Bhutan. Photo © Jean-Marie Hullot.

The world’s last remaining Buddhist kingdom, Bhutan, is known for its ancient Buddhist culture and traditions that have been successfully preserved to this day. Buddhism spread its roots in Bhutan during the 7th century CE, when many monasteries and Buddhist temples came into existence. For an ardent explorer, a trip to Bhutan is a must to get an insight in the country’s mystic cultures and customs. Artwork and paintings based on themes and legends related to life of Buddha give you a deep understanding of Bhutanese rich traditions. Uniquely shaped monasteries, temples and Dzongs with elaborate motifs, carvings and wall paintings boast of Bhutan’s exclusive architecture.

Festivities are an integral part of Bhutanese culture. Chaam dances, colorful costumes, and elaborate spread of traditional food and wine during these festivals display rich cultural heritage of this Himalayan country.

While Bhutan still maintains its ancient Buddhist traditions, it has whole-heartedly embraced modern development and advancement. Where other countries measure their progress through GDP, Bhutan measures it through ‘Gross National Happiness’ – no wonder why it is called the land of mysteries!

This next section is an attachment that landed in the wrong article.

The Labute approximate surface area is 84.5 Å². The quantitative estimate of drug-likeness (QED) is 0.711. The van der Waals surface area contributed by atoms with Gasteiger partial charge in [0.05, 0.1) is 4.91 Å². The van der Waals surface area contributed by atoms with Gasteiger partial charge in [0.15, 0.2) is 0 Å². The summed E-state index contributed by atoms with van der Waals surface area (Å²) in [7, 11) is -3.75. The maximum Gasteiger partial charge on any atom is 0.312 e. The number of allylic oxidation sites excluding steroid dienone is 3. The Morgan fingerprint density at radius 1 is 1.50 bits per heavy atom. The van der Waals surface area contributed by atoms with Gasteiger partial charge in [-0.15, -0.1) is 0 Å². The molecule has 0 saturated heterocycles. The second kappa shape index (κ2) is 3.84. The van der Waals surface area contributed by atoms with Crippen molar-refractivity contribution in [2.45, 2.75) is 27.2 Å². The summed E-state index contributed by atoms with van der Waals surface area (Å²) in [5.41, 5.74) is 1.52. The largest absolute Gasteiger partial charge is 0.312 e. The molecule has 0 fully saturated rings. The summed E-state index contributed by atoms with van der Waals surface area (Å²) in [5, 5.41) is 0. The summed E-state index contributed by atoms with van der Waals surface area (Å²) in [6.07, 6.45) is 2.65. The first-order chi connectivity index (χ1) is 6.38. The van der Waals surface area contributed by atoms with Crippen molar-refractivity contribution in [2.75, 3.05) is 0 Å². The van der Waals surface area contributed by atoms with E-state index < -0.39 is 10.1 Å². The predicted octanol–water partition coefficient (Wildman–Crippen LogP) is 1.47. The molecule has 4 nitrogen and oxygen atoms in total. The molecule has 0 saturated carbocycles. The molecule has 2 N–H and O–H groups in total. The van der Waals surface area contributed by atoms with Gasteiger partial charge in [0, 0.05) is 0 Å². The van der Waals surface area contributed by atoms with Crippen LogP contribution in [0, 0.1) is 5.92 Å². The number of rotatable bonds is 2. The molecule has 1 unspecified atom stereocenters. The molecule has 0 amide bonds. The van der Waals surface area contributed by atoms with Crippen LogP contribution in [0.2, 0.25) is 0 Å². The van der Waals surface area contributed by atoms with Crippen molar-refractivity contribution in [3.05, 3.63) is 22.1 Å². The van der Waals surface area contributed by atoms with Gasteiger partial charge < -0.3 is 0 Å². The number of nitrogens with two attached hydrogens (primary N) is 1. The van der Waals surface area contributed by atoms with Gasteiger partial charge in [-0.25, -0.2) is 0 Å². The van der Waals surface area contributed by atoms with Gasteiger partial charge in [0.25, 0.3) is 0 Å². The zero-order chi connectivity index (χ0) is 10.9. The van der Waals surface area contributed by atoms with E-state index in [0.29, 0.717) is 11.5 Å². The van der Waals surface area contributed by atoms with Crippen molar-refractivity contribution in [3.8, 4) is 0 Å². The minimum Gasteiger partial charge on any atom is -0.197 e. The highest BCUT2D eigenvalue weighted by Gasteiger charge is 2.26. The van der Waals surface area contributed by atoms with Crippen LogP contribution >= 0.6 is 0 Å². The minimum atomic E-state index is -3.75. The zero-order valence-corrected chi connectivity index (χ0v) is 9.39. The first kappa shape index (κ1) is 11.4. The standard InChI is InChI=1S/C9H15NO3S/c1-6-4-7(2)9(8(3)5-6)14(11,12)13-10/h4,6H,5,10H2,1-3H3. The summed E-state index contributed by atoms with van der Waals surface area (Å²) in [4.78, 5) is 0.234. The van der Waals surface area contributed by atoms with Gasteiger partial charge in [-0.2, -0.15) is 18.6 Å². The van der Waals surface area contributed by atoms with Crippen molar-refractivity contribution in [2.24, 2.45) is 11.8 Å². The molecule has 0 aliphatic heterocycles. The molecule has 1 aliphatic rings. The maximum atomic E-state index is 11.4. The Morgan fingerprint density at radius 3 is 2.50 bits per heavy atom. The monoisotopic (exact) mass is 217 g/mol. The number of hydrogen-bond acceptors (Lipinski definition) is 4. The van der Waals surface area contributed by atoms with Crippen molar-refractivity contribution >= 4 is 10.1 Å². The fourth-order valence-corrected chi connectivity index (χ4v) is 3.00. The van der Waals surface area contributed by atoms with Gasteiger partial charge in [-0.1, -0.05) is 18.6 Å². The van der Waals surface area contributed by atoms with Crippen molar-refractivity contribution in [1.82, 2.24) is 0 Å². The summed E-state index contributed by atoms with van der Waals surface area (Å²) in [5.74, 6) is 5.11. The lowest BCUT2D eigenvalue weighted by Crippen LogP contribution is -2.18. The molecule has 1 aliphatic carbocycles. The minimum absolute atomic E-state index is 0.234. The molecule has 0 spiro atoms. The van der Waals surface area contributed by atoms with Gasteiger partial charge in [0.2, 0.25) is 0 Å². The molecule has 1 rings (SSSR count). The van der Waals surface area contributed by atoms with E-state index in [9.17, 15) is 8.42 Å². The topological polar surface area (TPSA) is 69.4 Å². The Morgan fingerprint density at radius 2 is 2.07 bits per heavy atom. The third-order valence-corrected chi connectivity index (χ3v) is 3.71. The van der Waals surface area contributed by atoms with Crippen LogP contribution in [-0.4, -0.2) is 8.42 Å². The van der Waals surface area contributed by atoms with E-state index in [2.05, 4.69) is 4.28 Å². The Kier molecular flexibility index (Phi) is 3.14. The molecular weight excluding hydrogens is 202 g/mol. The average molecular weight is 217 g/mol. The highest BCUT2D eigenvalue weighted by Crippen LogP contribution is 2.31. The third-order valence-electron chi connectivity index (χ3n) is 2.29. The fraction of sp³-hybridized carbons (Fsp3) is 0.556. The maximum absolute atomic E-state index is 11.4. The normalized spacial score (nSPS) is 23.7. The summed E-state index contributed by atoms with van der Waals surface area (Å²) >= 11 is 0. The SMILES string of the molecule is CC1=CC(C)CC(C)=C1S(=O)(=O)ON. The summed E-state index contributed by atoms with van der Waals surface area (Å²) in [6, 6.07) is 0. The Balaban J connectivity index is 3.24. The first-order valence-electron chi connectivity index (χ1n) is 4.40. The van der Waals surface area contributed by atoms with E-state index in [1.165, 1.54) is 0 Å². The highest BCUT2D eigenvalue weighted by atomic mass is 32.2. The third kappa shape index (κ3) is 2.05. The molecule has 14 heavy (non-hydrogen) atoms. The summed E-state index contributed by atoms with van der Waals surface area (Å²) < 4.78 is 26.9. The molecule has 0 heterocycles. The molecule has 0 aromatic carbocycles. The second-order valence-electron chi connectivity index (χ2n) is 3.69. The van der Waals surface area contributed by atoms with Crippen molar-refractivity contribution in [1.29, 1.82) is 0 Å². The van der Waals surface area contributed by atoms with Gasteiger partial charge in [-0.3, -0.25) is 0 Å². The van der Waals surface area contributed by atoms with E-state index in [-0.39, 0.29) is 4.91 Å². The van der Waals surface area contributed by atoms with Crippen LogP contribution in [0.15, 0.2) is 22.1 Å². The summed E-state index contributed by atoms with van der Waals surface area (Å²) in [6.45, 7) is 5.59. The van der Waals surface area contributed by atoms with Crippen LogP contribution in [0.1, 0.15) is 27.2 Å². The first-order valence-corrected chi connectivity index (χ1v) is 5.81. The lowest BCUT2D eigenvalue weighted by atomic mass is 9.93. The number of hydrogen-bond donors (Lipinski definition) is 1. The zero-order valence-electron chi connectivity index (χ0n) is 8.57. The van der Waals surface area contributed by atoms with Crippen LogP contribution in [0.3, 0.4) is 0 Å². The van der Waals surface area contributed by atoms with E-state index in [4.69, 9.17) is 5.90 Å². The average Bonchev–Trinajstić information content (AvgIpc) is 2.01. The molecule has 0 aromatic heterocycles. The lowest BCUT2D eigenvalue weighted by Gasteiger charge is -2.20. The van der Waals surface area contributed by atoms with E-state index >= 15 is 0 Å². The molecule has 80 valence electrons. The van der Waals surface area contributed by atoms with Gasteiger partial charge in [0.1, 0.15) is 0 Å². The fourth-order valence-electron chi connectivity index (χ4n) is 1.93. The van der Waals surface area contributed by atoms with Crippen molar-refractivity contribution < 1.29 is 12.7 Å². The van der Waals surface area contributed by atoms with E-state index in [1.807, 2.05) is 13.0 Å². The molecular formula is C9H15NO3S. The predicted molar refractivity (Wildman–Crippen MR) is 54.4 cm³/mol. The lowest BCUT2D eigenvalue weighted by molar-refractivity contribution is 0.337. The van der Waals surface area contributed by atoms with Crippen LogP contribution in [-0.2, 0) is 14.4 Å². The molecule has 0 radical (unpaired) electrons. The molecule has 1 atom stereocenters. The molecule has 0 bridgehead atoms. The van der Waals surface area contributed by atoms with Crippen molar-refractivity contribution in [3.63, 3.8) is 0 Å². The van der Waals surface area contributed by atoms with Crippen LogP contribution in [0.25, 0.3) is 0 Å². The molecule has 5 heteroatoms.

Learn about Pharaonic History in Egypt

Pyramids of Giza. Photo © Dungodung.

Egypt is known to be one of the earliest civilizations in the world with its history dating back 6,000 years or more. The country’s ancient treasures such as the Pyramids of Giza and temples of Luxor, Karnak, and Abu-Simbel, built during the time of the pharaohs, have drawn many tourists and history buffs. One of the biggest fascinations about Egypt is its legacy of mummies which can still be seen today in Egyptian Museum of Cairo.